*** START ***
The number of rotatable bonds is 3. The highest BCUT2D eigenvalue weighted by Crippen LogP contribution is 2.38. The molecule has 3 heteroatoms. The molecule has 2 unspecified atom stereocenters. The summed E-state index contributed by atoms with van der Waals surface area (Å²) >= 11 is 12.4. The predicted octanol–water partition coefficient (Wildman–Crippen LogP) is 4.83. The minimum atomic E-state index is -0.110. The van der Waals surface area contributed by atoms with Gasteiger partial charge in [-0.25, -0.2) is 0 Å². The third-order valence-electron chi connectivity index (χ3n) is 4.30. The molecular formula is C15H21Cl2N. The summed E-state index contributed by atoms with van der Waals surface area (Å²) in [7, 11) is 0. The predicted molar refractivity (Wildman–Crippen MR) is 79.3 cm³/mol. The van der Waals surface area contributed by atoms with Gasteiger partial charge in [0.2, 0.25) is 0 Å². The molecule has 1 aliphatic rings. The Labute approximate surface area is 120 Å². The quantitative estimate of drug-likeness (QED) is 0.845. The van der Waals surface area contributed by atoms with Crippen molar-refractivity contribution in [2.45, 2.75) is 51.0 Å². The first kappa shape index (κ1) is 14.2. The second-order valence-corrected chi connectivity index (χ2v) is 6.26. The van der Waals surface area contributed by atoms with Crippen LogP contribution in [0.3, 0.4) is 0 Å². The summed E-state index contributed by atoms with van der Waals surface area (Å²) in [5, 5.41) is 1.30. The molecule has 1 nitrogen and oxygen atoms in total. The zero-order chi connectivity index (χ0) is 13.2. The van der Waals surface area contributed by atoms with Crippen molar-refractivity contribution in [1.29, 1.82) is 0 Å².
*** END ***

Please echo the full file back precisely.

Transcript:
The number of rotatable bonds is 3. The highest BCUT2D eigenvalue weighted by Crippen LogP contribution is 2.38. The molecule has 3 heteroatoms. The molecule has 2 unspecified atom stereocenters. The summed E-state index contributed by atoms with van der Waals surface area (Å²) >= 11 is 12.4. The predicted octanol–water partition coefficient (Wildman–Crippen LogP) is 4.83. The minimum atomic E-state index is -0.110. The van der Waals surface area contributed by atoms with Gasteiger partial charge in [-0.25, -0.2) is 0 Å². The third-order valence-electron chi connectivity index (χ3n) is 4.30. The molecular formula is C15H21Cl2N. The summed E-state index contributed by atoms with van der Waals surface area (Å²) in [7, 11) is 0. The predicted molar refractivity (Wildman–Crippen MR) is 79.3 cm³/mol. The van der Waals surface area contributed by atoms with Gasteiger partial charge in [0.2, 0.25) is 0 Å². The molecule has 1 aliphatic rings. The Labute approximate surface area is 120 Å². The quantitative estimate of drug-likeness (QED) is 0.845. The van der Waals surface area contributed by atoms with Crippen molar-refractivity contribution in [2.45, 2.75) is 51.0 Å². The first kappa shape index (κ1) is 14.2. The second-order valence-corrected chi connectivity index (χ2v) is 6.26. The van der Waals surface area contributed by atoms with Crippen LogP contribution in [0.3, 0.4) is 0 Å². The summed E-state index contributed by atoms with van der Waals surface area (Å²) in [5, 5.41) is 1.30. The molecule has 1 nitrogen and oxygen atoms in total. The zero-order chi connectivity index (χ0) is 13.2. The van der Waals surface area contributed by atoms with Crippen molar-refractivity contribution in [1.29, 1.82) is 0 Å².